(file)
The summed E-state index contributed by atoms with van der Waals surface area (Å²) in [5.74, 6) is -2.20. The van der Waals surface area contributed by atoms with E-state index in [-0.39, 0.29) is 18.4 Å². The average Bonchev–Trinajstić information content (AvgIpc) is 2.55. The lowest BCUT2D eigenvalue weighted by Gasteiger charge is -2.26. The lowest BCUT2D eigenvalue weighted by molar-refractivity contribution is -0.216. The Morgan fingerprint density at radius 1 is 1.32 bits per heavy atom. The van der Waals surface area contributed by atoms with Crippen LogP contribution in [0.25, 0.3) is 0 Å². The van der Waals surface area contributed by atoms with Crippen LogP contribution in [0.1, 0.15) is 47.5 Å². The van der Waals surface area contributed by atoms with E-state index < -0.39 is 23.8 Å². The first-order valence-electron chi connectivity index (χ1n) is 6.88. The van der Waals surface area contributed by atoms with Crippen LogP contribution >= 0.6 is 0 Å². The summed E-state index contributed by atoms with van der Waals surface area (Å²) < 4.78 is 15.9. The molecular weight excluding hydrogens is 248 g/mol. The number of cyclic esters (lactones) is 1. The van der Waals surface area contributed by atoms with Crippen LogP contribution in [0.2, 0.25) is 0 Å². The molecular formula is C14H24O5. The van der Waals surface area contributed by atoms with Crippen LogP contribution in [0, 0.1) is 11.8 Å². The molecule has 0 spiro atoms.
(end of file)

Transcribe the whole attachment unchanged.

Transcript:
The summed E-state index contributed by atoms with van der Waals surface area (Å²) in [5.74, 6) is -2.20. The van der Waals surface area contributed by atoms with E-state index in [-0.39, 0.29) is 18.4 Å². The average Bonchev–Trinajstić information content (AvgIpc) is 2.55. The lowest BCUT2D eigenvalue weighted by Gasteiger charge is -2.26. The lowest BCUT2D eigenvalue weighted by molar-refractivity contribution is -0.216. The Morgan fingerprint density at radius 1 is 1.32 bits per heavy atom. The van der Waals surface area contributed by atoms with Crippen LogP contribution in [0.25, 0.3) is 0 Å². The van der Waals surface area contributed by atoms with Crippen LogP contribution in [0.1, 0.15) is 47.5 Å². The van der Waals surface area contributed by atoms with E-state index < -0.39 is 23.8 Å². The first-order valence-electron chi connectivity index (χ1n) is 6.88. The van der Waals surface area contributed by atoms with Crippen LogP contribution >= 0.6 is 0 Å². The summed E-state index contributed by atoms with van der Waals surface area (Å²) < 4.78 is 15.9. The molecular weight excluding hydrogens is 248 g/mol. The number of cyclic esters (lactones) is 1. The van der Waals surface area contributed by atoms with Crippen LogP contribution in [0.2, 0.25) is 0 Å². The molecular formula is C14H24O5. The van der Waals surface area contributed by atoms with Crippen LogP contribution in [0, 0.1) is 11.8 Å². The molecule has 0 spiro atoms.